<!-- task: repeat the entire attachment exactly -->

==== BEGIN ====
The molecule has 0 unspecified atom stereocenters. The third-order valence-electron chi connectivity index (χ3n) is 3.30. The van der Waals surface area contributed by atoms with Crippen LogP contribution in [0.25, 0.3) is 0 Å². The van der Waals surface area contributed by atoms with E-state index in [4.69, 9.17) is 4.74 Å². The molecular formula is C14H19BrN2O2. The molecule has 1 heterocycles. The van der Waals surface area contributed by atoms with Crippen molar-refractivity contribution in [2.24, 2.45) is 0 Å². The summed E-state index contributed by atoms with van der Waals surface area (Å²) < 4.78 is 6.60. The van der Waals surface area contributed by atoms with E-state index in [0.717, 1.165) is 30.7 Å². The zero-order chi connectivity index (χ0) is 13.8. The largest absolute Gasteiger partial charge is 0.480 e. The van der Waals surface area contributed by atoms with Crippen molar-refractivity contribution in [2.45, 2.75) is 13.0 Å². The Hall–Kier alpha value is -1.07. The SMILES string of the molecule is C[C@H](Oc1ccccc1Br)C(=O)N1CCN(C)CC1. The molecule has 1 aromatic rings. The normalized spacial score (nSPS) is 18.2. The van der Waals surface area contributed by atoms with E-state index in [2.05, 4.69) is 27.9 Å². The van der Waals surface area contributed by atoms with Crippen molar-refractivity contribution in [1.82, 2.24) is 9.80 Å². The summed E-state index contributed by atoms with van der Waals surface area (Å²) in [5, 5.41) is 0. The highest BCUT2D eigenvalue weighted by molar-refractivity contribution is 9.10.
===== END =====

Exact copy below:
The molecule has 0 unspecified atom stereocenters. The third-order valence-electron chi connectivity index (χ3n) is 3.30. The van der Waals surface area contributed by atoms with Crippen LogP contribution in [0.25, 0.3) is 0 Å². The van der Waals surface area contributed by atoms with E-state index in [4.69, 9.17) is 4.74 Å². The molecular formula is C14H19BrN2O2. The molecule has 1 heterocycles. The van der Waals surface area contributed by atoms with Crippen molar-refractivity contribution in [2.24, 2.45) is 0 Å². The summed E-state index contributed by atoms with van der Waals surface area (Å²) < 4.78 is 6.60. The van der Waals surface area contributed by atoms with E-state index in [0.717, 1.165) is 30.7 Å². The zero-order chi connectivity index (χ0) is 13.8. The largest absolute Gasteiger partial charge is 0.480 e. The van der Waals surface area contributed by atoms with Crippen molar-refractivity contribution in [2.45, 2.75) is 13.0 Å². The Hall–Kier alpha value is -1.07. The SMILES string of the molecule is C[C@H](Oc1ccccc1Br)C(=O)N1CCN(C)CC1. The molecule has 1 aromatic rings. The normalized spacial score (nSPS) is 18.2. The van der Waals surface area contributed by atoms with E-state index in [2.05, 4.69) is 27.9 Å². The van der Waals surface area contributed by atoms with Crippen molar-refractivity contribution in [1.82, 2.24) is 9.80 Å². The summed E-state index contributed by atoms with van der Waals surface area (Å²) in [5, 5.41) is 0. The highest BCUT2D eigenvalue weighted by molar-refractivity contribution is 9.10.